Author: gabrielleabelle PM
After her return to Sunnydale in S7's Same Time, Same Place, Willow has to face the memory of Tara in digital form on her laptop.Rated: Fiction K - English - Angst - Willow R. - Words: 815 - Reviews: 1 - Favs: 3 - Published: 12-04-11 - Status: Complete - id: 7608396
|A+ A- Full 3/4 1/2 Expand Tighten|
Title: Digital Ghost
Character/Pairing: Willow, Willow/Tara
Word Count: 705
Summary: After her return to Sunnydale in S7's Same Time, Same Place, Willow has to face the memory of Tara in digital form on her laptop.
Author's note: You know, I didn't want to use the Tori Amos song as the title for this one, but, dammit, it just worked so well. Not that this is at all related to what the song's actually about, but the title is appropriate for this piece.
She had a system.
It was something she'd perfected on her first computer. At first, she hadn't known what type of organizational method she'd need (Alphabetical? By date?). Computers were new. Nobody knew exactly what they would be used for. As time went on and technology advanced, Willow learned the ins and outs of effective folder layouts. She knew what she kept stored on her hard drive. It was a hodge-podge. A less determined person would just stick it all together in a folder labeled 'miscellaneous'.
Not Willow, though. Her Documents folder gave way to 'Slaying' (for files or photos she'd saved in the course of Slaying-related activities), 'Websites' (Had she really set up a 'We Hate Cordelia' website on Geocities? She had to laugh at that now.), 'Writing' (Her writing consisted of attempts at Doogie Howser and Xena fanfiction. She never was any good.), and 'Friends' (for anything and everything related to her friends). 'Music' (all the mp3s she'd grabbed before Napster went kablooey). Each folder then gave way to more folders that subdivided the main categories. Rigidly arranged nesting folders that allowed her to easily hone in and find anything she might want.
It was the other folder that she was staring at now, though. The one that shared the screen with 'Slaying' and 'Friends' under the Documents heading. One of the newer folders. 'Tara'.
Dawn had assured her that nobody had touched her laptop while she was in England. No, it was exactly like she'd left it when...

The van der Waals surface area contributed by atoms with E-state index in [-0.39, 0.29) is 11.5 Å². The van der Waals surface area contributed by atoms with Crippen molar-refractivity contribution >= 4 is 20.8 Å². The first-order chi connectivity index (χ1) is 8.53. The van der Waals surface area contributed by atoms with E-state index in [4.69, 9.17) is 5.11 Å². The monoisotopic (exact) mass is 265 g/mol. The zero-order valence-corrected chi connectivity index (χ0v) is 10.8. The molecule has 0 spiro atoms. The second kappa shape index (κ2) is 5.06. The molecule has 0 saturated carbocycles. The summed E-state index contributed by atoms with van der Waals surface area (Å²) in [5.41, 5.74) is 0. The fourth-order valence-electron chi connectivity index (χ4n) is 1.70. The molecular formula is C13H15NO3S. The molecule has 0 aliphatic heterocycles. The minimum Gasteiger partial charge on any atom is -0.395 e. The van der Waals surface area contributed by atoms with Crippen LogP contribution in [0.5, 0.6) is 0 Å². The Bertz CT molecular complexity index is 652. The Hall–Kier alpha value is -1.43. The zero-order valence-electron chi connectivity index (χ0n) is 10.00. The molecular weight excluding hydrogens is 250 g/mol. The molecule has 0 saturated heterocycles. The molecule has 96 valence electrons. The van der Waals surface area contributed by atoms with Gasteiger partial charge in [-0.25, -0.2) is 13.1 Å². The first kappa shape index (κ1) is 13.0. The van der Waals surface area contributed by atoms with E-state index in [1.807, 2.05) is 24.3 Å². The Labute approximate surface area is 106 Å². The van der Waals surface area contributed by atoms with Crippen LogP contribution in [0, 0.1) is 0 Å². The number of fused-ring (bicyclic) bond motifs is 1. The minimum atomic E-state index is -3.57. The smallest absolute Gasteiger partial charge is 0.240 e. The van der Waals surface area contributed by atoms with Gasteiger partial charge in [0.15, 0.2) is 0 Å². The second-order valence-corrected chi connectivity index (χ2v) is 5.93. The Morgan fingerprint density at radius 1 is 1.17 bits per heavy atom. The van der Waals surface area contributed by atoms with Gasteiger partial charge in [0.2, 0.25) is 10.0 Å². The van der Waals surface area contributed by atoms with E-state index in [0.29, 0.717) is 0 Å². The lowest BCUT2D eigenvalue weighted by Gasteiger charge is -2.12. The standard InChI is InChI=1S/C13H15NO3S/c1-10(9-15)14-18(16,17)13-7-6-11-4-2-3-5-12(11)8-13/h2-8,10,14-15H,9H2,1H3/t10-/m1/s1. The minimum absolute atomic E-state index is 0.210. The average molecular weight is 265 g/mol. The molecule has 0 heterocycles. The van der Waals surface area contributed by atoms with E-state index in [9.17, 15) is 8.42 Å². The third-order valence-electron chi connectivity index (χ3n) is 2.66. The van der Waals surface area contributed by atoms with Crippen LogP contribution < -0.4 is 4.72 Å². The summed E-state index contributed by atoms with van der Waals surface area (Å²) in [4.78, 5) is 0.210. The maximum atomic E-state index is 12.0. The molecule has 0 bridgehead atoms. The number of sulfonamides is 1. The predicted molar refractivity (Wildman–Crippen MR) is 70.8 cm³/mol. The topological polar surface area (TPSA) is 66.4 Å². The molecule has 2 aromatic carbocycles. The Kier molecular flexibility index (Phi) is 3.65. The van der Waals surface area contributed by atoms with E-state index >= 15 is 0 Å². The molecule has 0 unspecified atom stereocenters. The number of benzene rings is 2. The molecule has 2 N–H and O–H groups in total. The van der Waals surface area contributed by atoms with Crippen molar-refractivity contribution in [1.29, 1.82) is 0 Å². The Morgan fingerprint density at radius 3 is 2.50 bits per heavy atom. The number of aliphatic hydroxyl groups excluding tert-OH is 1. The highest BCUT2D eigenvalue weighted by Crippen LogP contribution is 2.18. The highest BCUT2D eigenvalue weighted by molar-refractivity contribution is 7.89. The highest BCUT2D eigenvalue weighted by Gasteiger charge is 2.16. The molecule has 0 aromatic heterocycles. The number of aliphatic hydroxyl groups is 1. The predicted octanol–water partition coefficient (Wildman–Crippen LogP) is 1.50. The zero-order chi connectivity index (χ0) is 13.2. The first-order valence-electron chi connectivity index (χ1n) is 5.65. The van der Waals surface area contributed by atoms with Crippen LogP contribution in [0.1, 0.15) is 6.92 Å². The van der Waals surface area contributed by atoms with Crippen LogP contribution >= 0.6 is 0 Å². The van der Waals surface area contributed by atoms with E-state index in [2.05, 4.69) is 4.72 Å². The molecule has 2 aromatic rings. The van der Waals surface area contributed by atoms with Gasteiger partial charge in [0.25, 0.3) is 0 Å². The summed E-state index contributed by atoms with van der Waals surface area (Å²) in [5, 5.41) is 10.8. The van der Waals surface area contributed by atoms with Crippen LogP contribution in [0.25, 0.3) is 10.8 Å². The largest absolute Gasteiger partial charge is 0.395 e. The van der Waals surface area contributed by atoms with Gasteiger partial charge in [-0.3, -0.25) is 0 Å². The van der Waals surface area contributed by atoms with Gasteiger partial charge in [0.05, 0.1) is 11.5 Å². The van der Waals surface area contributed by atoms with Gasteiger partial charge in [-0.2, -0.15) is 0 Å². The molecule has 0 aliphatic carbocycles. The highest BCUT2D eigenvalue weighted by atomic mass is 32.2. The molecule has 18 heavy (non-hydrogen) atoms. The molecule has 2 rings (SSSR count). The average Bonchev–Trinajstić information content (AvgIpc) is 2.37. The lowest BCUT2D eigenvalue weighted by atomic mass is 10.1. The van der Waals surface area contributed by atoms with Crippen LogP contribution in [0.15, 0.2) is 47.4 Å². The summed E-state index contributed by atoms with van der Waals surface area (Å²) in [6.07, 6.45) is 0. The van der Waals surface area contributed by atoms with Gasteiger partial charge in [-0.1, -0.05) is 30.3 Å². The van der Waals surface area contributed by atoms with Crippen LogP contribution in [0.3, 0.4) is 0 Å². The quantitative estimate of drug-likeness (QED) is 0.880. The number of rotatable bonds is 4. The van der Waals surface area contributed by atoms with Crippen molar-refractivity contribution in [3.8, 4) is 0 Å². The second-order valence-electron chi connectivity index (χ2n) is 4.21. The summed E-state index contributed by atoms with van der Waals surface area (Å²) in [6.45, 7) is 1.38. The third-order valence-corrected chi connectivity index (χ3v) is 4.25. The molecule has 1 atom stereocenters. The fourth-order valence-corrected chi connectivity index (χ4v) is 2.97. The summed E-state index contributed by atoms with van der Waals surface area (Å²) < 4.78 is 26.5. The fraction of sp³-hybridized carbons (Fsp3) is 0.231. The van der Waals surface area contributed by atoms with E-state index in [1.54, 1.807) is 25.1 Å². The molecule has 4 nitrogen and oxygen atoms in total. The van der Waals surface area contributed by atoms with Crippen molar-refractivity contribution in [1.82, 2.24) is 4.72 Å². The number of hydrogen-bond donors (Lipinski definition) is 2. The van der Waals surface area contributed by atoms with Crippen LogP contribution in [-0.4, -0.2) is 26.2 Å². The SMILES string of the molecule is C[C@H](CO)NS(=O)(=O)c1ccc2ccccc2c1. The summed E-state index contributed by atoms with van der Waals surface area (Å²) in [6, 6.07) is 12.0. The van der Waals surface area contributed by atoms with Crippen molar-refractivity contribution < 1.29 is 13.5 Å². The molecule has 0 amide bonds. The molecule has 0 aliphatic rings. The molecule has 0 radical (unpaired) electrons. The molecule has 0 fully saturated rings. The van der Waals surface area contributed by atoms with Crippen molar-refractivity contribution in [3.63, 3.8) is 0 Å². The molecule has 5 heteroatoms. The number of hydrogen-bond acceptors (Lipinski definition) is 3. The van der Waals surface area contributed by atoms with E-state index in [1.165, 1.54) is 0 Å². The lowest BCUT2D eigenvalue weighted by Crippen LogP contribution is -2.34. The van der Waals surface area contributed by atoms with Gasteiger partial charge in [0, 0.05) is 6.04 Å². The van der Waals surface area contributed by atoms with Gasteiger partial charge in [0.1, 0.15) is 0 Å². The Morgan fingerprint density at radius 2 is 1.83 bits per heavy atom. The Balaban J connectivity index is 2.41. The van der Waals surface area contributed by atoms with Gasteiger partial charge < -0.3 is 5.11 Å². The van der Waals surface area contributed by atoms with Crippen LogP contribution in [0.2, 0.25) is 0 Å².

She'd initially put 'Tara' under 'Friends'. It had made sense. Buffy, Xander, and Giles had their own folders under the Friends heading (Microsoft needed to figure out some way to allow files to share folders for when she had something that included Buffy, Xander, and Giles. Like a labeling system of some sort).
It hadn't taken long, though, for the 'Tara' folder to grow beyond Friends. Bigger than Friends. It needed its own place.
Willow still knew the sub-folders it contained:
Photos. Photos of Tara. Of Tara and Willow. Of Tara with others. So many pictures capturing her love in precious drops of moments, saved in digital form. Information now. Tara used to be made up of body and soul. Now she was made up of bytes and pixels. Did she really exist at all, then? Bursts of electricity translated into data and rendered into graphical form on a monitor. That was Tara now. You can't hold a data stream.
Website. Willow had made a website for Tara. Tara wrote. Beautiful writing way, way better than Willow could ever do. Willow made her a website for her birthday to host her writing. Tara's readers were probably wondering why it hadn't been updated all summer. Hadn't Tara been in the middle of a piece when they'd...? Incomplete. Never to be completed. What would Willow tell the readers?
Emails and IMs. Willow didn't usually save emails. But she'd saved Tara's. Tara preferred IMs sometimes. She said it was easier to chat when she didn't have to make eye contact. That was back at the beginning, when Tara was still nervous around Willow. Later, they'd put AIM to use during classes to talk to each other. Silly things. Unimportant things. Minutiae. So unimportant. All the trivial moments she now never wanted to forget.
Music. Her Tara music. These were separate from her other mp3s. It's her Tara collection. Songs that reminded her of Tara somehow. Everything ranging from Anais Mitchell to Tracy Bonham with a whole bunch of memories stacked in between. Indigo Girls were so cliché, but hearing 'Power of Two' playing while they were practicing spells at Tara's place late one night...well, give her a mullet and a truck. Clichés weren't all bad.
Spells. Willow had kept a carefully detailed index of the spells she had Tara had done together. Text files that she could peruse at her leisure and remember what had brought them together - tore them apart. She'd almost deleted the folder in the midst of her frustration after Tara had -
Willow closed the laptop with shaky hands. Too soon. It was too soon to deal with any of that.
It wasn't obsolete yet.